Curcumin attacks multiple targets, providing the scientific basis for its effectiveness in many different diseases. Extensive research shows most diseases are caused by dysregulation of multiple signaling pathways--casting doubt on the effectiveness of monotherapy, which is limited to a single target. (2, 6)
Studies show curcumin modulates numerous molecular targets, including: regulating several cytokines and fibroblast growth factor-2 (gene expression), growth-factor receptors including modulation of androgen receptors (protein kinases), transcription factors, pro-inflammatory enzymes (including supression of COX-2, 5-LOX and iNOS and regulation of NF-?B), modulation of cell-cycle-related gene expression, blocking the adhesion molecules, downregulating antiapoptic proteins and inhibiting multi-drug resistance.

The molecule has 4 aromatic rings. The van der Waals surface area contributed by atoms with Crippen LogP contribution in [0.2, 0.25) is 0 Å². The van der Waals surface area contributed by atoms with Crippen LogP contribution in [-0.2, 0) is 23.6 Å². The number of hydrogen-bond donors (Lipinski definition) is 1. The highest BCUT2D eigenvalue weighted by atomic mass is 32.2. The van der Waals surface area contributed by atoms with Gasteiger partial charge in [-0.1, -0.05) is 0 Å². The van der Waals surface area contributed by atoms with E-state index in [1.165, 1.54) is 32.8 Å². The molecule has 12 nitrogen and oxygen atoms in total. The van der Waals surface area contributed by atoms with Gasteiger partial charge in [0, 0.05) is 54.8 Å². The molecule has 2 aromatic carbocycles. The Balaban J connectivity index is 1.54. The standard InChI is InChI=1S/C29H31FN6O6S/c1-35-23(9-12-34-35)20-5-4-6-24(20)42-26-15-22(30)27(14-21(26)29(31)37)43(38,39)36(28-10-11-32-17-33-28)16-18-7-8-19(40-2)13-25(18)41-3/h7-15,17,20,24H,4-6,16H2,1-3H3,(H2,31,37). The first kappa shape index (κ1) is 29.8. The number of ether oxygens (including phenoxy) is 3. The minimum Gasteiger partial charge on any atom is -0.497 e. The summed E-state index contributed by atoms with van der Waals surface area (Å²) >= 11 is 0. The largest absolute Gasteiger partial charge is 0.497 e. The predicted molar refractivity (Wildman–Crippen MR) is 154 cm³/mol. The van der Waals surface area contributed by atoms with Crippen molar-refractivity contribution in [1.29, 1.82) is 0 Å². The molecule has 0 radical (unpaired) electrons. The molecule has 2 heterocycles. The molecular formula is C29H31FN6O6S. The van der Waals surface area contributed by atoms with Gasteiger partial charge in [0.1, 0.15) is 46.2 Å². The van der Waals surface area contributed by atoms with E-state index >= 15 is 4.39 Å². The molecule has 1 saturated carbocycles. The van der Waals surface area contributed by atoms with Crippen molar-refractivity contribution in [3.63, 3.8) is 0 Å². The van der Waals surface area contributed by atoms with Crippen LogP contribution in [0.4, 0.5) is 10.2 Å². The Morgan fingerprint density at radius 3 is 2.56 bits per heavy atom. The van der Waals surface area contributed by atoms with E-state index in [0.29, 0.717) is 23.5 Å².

turmeric, and makes up about 6% of the spice.
While therapeutic properties of turmeric have been known for centuries, modern science has identified the curcuminoids (phenolic compounds found in turmeric) and provides a scientific basis for many clinical uses of standardized curcumin.
Extensive research shows curcumin can benefit multiple targets in your body and provides scientific basis for its effectiveness in a wide variety of different body systems.